5
\$\begingroup\$

why do we need pre-post amble for READ or WRITE DQS ?

1 ) one reason could be --> Because transitions of voltages from logic level 0 to 1 or 1 to 0 take time to complete: so the strobe is asserted a suitable time after the start of data lines transitions to tell the reader that the data is valid in the sense that the transitions between logic levels on the lines have been completed.

---------- but there is DQS to do this job....then why extra pre and post amble ?

\$\endgroup\$
1
3
\$\begingroup\$

DQS is a bidirectional, 3-state signal that is also a primary timing reference for its corresponding data lane. It needs that extra preamble time to establish its phase alignment for the DLL (that is, ‘train’ the DLL) so that the data following can be sampled properly with the best timing margin.

The postamble is used to ensure a smooth hand-off between read and write transactions, that is, to allow turn-around time so the host and DDR device don’t clash with each other in a way that generates a false edge on DQS.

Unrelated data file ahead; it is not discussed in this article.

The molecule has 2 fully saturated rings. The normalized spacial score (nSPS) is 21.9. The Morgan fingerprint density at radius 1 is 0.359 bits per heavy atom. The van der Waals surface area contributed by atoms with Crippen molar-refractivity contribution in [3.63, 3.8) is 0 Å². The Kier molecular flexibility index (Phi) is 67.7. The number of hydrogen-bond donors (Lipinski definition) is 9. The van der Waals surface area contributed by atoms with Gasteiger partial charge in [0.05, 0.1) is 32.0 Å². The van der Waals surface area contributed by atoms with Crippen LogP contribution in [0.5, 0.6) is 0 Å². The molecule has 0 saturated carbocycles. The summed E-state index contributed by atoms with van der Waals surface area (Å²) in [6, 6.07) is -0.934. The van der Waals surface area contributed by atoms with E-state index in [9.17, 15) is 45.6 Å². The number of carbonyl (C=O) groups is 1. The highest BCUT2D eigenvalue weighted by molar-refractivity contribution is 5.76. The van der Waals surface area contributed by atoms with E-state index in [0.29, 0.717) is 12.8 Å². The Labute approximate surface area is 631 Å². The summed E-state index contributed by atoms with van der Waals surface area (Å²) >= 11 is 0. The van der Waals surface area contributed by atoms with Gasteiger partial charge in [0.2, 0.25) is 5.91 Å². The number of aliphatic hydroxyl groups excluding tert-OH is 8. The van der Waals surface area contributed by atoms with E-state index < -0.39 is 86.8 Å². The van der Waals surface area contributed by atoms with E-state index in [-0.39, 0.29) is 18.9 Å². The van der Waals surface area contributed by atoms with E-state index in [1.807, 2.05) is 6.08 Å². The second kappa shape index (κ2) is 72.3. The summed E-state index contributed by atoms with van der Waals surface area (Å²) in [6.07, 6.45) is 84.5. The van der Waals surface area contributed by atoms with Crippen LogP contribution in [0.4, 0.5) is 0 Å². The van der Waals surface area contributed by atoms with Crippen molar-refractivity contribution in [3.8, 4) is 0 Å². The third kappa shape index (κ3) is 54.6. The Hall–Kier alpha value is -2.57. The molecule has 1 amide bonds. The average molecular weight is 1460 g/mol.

Micron application note TN 46-05 explains in more detail.

\$\endgroup\$
3
  • \$\begingroup\$ Delaying the incoming strobe for READs is more involved and will be covered in detail in an independent technical note. <-- Do you have idea on which exact independent technical note it is referring to ? I suppose for READ preamble, DQS is aligned with DQ , so why need to delay the incoming DQS strobe ? \$\endgroup\$ – kevin998x Feb 21 at 14:31
  • 1
    \$\begingroup\$ The launched DQS from the host is center aligned with DQ, so the DRAM uses it directly. The DRAM launches DQ and DQS together, so the host has to delay DQS to center-align it with DQ. That’s what the DLL does, and part of DRAM initialization is ‘training’ the DLL to get the best sampling margin on DQ. Take a look at the Xilinx or Altera DRAM IP appnotes to get an idea of that process. \$\endgroup\$ – hacktastical Feb 21 at 20:26
  • \$\begingroup\$ As far as Micron, they don’t do controllers so it’s unsurprising they don’t have an appnote that covers it. \$\endgroup\$ – hacktastical Feb 21 at 20:33

Your Answer

By clicking “Post Your Answer”, you agree to our terms of service, privacy policy and cookie policy

Not the answer you're looking for? Browse other questions tagged or ask your own question.